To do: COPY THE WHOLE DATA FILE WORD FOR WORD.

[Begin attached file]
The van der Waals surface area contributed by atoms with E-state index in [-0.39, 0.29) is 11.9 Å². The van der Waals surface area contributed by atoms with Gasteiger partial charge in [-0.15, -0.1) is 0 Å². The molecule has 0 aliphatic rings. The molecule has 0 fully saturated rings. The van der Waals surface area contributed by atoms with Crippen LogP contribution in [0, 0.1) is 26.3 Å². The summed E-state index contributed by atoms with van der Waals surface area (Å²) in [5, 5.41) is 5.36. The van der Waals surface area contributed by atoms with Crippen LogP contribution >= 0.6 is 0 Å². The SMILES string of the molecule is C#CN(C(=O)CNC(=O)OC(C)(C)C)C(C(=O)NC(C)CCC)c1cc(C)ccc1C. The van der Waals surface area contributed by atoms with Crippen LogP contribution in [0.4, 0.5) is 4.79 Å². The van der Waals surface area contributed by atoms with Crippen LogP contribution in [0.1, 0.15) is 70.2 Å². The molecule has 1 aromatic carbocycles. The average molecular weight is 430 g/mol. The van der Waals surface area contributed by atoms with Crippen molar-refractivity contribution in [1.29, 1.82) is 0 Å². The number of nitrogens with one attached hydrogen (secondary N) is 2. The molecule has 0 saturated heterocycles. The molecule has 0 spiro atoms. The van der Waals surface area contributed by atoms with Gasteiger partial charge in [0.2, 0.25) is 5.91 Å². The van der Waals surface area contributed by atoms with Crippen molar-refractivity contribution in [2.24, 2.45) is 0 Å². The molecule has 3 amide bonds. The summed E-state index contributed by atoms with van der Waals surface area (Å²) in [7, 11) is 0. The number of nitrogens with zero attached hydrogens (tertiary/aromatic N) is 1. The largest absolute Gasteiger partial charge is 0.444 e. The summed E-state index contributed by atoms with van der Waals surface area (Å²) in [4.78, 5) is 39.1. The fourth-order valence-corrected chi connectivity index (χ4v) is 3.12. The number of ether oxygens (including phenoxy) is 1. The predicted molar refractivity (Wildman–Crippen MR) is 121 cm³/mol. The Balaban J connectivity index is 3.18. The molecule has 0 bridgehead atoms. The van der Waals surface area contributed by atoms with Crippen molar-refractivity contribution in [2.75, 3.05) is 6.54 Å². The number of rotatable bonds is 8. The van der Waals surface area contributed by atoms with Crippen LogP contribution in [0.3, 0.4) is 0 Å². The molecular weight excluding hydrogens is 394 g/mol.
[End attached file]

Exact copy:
The van der Waals surface area contributed by atoms with E-state index in [-0.39, 0.29) is 11.9 Å². The van der Waals surface area contributed by atoms with Gasteiger partial charge in [-0.15, -0.1) is 0 Å². The molecule has 0 aliphatic rings. The molecule has 0 fully saturated rings. The van der Waals surface area contributed by atoms with Crippen LogP contribution in [0, 0.1) is 26.3 Å². The summed E-state index contributed by atoms with van der Waals surface area (Å²) in [5, 5.41) is 5.36. The van der Waals surface area contributed by atoms with Crippen LogP contribution >= 0.6 is 0 Å². The SMILES string of the molecule is C#CN(C(=O)CNC(=O)OC(C)(C)C)C(C(=O)NC(C)CCC)c1cc(C)ccc1C. The van der Waals surface area contributed by atoms with Crippen LogP contribution in [0.4, 0.5) is 4.79 Å². The van der Waals surface area contributed by atoms with Crippen LogP contribution in [0.1, 0.15) is 70.2 Å². The molecule has 1 aromatic carbocycles. The average molecular weight is 430 g/mol. The van der Waals surface area contributed by atoms with Crippen molar-refractivity contribution in [1.29, 1.82) is 0 Å². The number of nitrogens with one attached hydrogen (secondary N) is 2. The molecule has 0 saturated heterocycles. The molecule has 0 spiro atoms. The van der Waals surface area contributed by atoms with Gasteiger partial charge in [0.2, 0.25) is 5.91 Å². The van der Waals surface area contributed by atoms with Crippen molar-refractivity contribution in [2.24, 2.45) is 0 Å². The molecule has 3 amide bonds. The summed E-state index contributed by atoms with van der Waals surface area (Å²) in [7, 11) is 0. The number of nitrogens with zero attached hydrogens (tertiary/aromatic N) is 1. The largest absolute Gasteiger partial charge is 0.444 e. The summed E-state index contributed by atoms with van der Waals surface area (Å²) in [4.78, 5) is 39.1. The fourth-order valence-corrected chi connectivity index (χ4v) is 3.12. The number of ether oxygens (including phenoxy) is 1. The predicted molar refractivity (Wildman–Crippen MR) is 121 cm³/mol. The Balaban J connectivity index is 3.18. The molecule has 0 bridgehead atoms. The van der Waals surface area contributed by atoms with Crippen molar-refractivity contribution in [2.75, 3.05) is 6.54 Å². The number of rotatable bonds is 8. The van der Waals surface area contributed by atoms with Crippen LogP contribution in [0.3, 0.4) is 0 Å². The molecular weight excluding hydrogens is 394 g/mol.